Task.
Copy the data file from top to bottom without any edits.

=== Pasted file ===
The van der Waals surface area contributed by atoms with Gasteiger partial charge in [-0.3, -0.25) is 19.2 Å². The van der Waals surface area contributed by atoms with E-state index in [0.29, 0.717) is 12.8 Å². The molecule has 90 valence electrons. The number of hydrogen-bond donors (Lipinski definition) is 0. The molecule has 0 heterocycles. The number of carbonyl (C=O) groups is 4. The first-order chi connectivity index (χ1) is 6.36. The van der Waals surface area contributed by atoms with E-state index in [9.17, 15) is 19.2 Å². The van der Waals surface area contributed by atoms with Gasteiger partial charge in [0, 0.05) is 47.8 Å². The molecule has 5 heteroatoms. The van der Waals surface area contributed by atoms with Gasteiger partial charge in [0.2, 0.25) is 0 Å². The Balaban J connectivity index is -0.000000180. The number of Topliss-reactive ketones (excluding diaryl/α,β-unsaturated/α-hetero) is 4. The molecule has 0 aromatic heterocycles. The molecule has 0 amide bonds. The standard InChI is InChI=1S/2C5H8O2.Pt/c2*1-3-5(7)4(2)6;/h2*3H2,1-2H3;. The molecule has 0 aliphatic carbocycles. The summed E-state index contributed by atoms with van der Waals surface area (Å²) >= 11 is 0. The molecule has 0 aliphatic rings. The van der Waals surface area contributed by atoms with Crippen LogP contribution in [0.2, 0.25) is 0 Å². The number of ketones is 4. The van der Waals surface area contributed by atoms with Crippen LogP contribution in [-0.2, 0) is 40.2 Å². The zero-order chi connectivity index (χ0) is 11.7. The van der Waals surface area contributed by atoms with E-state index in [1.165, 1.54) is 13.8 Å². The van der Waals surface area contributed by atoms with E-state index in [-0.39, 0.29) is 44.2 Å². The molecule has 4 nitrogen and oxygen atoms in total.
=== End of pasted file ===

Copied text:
The van der Waals surface area contributed by atoms with Gasteiger partial charge in [-0.3, -0.25) is 19.2 Å². The van der Waals surface area contributed by atoms with E-state index in [0.29, 0.717) is 12.8 Å². The molecule has 90 valence electrons. The number of hydrogen-bond donors (Lipinski definition) is 0. The molecule has 0 heterocycles. The number of carbonyl (C=O) groups is 4. The first-order chi connectivity index (χ1) is 6.36. The van der Waals surface area contributed by atoms with E-state index in [9.17, 15) is 19.2 Å². The van der Waals surface area contributed by atoms with Gasteiger partial charge in [0, 0.05) is 47.8 Å². The molecule has 5 heteroatoms. The van der Waals surface area contributed by atoms with Gasteiger partial charge in [0.2, 0.25) is 0 Å². The Balaban J connectivity index is -0.000000180. The number of Topliss-reactive ketones (excluding diaryl/α,β-unsaturated/α-hetero) is 4. The molecule has 0 aromatic heterocycles. The molecule has 0 amide bonds. The standard InChI is InChI=1S/2C5H8O2.Pt/c2*1-3-5(7)4(2)6;/h2*3H2,1-2H3;. The molecule has 0 aliphatic carbocycles. The summed E-state index contributed by atoms with van der Waals surface area (Å²) >= 11 is 0. The molecule has 0 aliphatic rings. The van der Waals surface area contributed by atoms with Crippen LogP contribution in [0.2, 0.25) is 0 Å². The number of ketones is 4. The van der Waals surface area contributed by atoms with Crippen LogP contribution in [-0.2, 0) is 40.2 Å². The zero-order chi connectivity index (χ0) is 11.7. The van der Waals surface area contributed by atoms with E-state index in [1.165, 1.54) is 13.8 Å². The van der Waals surface area contributed by atoms with E-state index in [-0.39, 0.29) is 44.2 Å². The molecule has 4 nitrogen and oxygen atoms in total.